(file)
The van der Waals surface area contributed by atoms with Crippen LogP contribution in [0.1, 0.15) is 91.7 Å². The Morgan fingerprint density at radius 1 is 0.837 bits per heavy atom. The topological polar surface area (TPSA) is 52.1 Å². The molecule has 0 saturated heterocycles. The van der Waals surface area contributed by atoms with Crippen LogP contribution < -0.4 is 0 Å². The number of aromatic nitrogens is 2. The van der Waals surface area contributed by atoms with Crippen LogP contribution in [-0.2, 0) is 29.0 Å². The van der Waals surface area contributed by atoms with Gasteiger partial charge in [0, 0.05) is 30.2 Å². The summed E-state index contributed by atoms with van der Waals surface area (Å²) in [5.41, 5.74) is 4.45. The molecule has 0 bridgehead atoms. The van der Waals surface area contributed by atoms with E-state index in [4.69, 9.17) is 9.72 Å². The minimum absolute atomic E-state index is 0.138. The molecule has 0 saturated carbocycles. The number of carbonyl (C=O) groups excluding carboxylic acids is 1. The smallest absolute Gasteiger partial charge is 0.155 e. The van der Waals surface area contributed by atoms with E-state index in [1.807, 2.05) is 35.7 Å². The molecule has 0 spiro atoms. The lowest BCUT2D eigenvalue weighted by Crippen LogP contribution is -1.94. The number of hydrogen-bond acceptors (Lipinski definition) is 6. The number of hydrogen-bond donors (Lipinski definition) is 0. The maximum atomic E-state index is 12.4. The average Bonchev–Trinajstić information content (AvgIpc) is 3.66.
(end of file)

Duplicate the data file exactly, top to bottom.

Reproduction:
The van der Waals surface area contributed by atoms with Crippen LogP contribution in [0.1, 0.15) is 91.7 Å². The Morgan fingerprint density at radius 1 is 0.837 bits per heavy atom. The topological polar surface area (TPSA) is 52.1 Å². The molecule has 0 saturated heterocycles. The van der Waals surface area contributed by atoms with Crippen LogP contribution < -0.4 is 0 Å². The number of aromatic nitrogens is 2. The van der Waals surface area contributed by atoms with Crippen LogP contribution in [-0.2, 0) is 29.0 Å². The van der Waals surface area contributed by atoms with Gasteiger partial charge in [0, 0.05) is 30.2 Å². The summed E-state index contributed by atoms with van der Waals surface area (Å²) in [5.41, 5.74) is 4.45. The molecule has 0 bridgehead atoms. The van der Waals surface area contributed by atoms with E-state index in [4.69, 9.17) is 9.72 Å². The minimum absolute atomic E-state index is 0.138. The molecule has 0 saturated carbocycles. The number of carbonyl (C=O) groups excluding carboxylic acids is 1. The smallest absolute Gasteiger partial charge is 0.155 e. The van der Waals surface area contributed by atoms with E-state index in [1.807, 2.05) is 35.7 Å². The molecule has 0 spiro atoms. The lowest BCUT2D eigenvalue weighted by Crippen LogP contribution is -1.94. The number of hydrogen-bond acceptors (Lipinski definition) is 6. The number of hydrogen-bond donors (Lipinski definition) is 0. The maximum atomic E-state index is 12.4. The average Bonchev–Trinajstić information content (AvgIpc) is 3.66.